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© Author(s) 2020. This work is distributed under
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© Author(s) 2020. This work is distributed under
the Creative Commons Attribution 4.0 License.

  11 Aug 2020

11 Aug 2020

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This preprint is currently under review for the journal ACP.

A comparison of PM2.5-bound polycyclic aromatic hydrocarbons in summer Beijing (China) and Delhi (India)

Atallah Elzein1, Gareth J. Stewart1, Stefan J. Swift1, Beth S. Nelson1, Leigh R. Crilley2,a, Mohammed S. Alam2, Ernesto Reyes-Villegas3, Ranu Gadi4, Roy M. Harrison2,b, Jacqueline F. Hamilton1, and Alastair C. Lewis5 Atallah Elzein et al.
  • 1Wolfson Atmospheric Chemistry Laboratories, Department of Chemistry, University of York, York, YO10 5DD, United Kingdom
  • 2Division of Environmental Health & Risk Management, School of Geography, Earth & Environmental Sciences, University of Birmingham, Birmingham, B15 2TT, United Kingdom
  • 3Department of Earth and Environmental Science, The University of Manchester, Manchester, M13 9PL, United Kingdom
  • 4Indira Gandhi Delhi Technical University for Women, New Delhi, 110006, India
  • 5National Centre for Atmospheric Science, University of York, York, YO10 5DD, United Kingdom
  • acurrently at: Department of Chemistry, York University, Toronto, ON, Canada
  • balso at: Department of Environmental Sciences/Center of Excellence in Environmental Studies, King Abdulaziz University, PO Box 80203, Jeddah, 21589, Saudi Arabia

Abstract. Polycyclic aromatic hydrocarbons (PAHs) are ubiquitous pollutants in air, soil and water and known to have harmful effects on human health and the environment. The diurnal and nocturnal variation of 17-PAHs in ambient particle-bound PAHs were measured in urban Beijing (China) and Delhi (India) during the summer season using GC-Q-TOF-MS. The mean concentration of particles less than 2.5 microns (PM2.5) observed in Delhi was 3.6 times higher than in Beijing during the measurement period in both the day-time and night-time. In Beijing, the mean concentration of the sum of the 17 PAHs (∑17-PAHs) was 8.2 ± 5.1 ng m−3 in daytime, with the highest contribution from Indeno[1,2,3-cd]pyrene (12 %), while at night-time the total PAHs was 7.2 ± 2.0 ng m−3, with the largest contribution from Benzo[b]fluoranthene (14 %). In Delhi, the mean ∑17-PAHs was 13.6 ± 5.9 ng m−3 in daytime, and 22.7 ± 9.4 ng m−3 at night-time, with the largest contribution from Indeno[1,2,3-cd]pyrene in both the day (17 %) and night (20 %). Elevated mean concentrations of total PAHs in Delhi observed at night were attributed to emissions from vehicles and biomass burning and to meteorological conditions leading to their accumulation from a stable and low atmospheric boundary layer. Local emission sources were typically identified as the major contributors to total measured PAHs, however, in Delhi 25 % of the emissions were attributed to long-range atmospheric transport. Major emission sources were characterized based on the contribution from each class of PAHs, with the 4, 5, and 6 ring PAHs accounting ~ 95 % of the total PM2.5-bound PAHs mass in both locations. The high contribution of 5 ring PAHs to total PAH concentration in summer Beijing and Delhi suggests a high contribution from petroleum combustion. In Delhi, a high contribution from 6 ring PAHs was observed at night, suggesting a potential emission source from the combustion of fuel and oil in power generators, widely used in Delhi. The lifetime excess lung cancer risk (LECR) was calculated for Beijing and Delhi, with the highest estimated risk attributed to Delhi (LECR = 155 per million people), 2.2 times higher than Beijing risk assessment value (LECR = 70 per million people). Finally, we have assessed the emission control policies in each city and identified those major sectors that could be subject to mitigation measures.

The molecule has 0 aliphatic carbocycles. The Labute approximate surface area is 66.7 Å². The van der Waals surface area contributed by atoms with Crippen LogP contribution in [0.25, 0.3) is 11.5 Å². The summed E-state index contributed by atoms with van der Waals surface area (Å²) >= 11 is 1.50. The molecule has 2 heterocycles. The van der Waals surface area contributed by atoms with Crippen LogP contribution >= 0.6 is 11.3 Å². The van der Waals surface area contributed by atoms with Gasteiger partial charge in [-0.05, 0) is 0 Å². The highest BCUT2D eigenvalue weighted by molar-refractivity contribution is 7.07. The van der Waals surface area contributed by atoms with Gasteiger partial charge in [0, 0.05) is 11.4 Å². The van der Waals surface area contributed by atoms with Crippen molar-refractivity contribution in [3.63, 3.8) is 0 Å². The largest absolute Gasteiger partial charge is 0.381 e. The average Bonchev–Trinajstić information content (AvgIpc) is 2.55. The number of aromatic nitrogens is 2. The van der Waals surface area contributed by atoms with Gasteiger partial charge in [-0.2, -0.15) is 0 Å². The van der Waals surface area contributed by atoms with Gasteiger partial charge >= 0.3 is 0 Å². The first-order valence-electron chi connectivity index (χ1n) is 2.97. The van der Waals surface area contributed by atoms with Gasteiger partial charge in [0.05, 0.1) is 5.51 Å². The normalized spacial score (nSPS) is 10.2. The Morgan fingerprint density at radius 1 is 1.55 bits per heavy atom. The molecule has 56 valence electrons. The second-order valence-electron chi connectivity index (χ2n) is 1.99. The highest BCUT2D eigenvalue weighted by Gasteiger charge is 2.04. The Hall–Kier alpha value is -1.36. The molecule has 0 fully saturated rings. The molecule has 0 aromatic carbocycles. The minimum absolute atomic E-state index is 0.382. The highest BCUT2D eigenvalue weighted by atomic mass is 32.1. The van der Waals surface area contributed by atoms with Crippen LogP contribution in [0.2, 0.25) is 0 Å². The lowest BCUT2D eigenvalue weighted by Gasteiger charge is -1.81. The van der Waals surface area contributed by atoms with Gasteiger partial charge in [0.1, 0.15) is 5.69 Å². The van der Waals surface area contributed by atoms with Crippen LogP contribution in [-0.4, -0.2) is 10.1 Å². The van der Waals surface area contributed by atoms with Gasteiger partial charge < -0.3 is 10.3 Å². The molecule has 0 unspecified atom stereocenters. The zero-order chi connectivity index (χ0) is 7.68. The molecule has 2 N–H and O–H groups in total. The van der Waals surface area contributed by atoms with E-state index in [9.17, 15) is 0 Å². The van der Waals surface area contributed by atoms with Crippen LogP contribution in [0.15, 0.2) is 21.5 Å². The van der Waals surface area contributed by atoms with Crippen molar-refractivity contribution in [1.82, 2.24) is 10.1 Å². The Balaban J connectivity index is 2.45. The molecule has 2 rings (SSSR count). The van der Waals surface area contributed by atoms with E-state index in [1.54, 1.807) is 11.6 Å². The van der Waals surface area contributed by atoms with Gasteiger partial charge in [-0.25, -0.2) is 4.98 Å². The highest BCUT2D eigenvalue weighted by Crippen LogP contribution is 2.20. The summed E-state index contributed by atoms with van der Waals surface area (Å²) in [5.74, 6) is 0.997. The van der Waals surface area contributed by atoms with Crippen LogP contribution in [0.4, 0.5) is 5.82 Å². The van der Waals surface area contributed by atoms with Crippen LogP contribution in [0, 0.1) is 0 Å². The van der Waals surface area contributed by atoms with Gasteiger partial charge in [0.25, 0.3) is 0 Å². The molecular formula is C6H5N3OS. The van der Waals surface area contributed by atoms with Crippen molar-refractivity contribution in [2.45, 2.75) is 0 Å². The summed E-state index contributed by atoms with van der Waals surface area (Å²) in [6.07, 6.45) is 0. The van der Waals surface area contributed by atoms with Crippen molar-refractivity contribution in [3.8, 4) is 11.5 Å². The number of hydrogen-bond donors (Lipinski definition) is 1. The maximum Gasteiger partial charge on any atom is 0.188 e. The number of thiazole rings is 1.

Atallah Elzein et al.

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Short summary
We collected high frequency air particle samples (PM2.5) in Beijing (China) and Delhi (India), and we compared the concentration of PAHs in day- and night-time. PAHs were higher in Delhi than Beijing, and the 5 ring PAHs (representative of vehicle emissions) contribute the most to the total PAH concentration. We compared the emission sources and we identified the major sectors that could be subject to mitigation measures. PAH cancer risk estimation in Delhi was 2.2 times higher than Beijing.
We collected high frequency air particle samples (PM2.5) in Beijing (China) and Delhi (India),...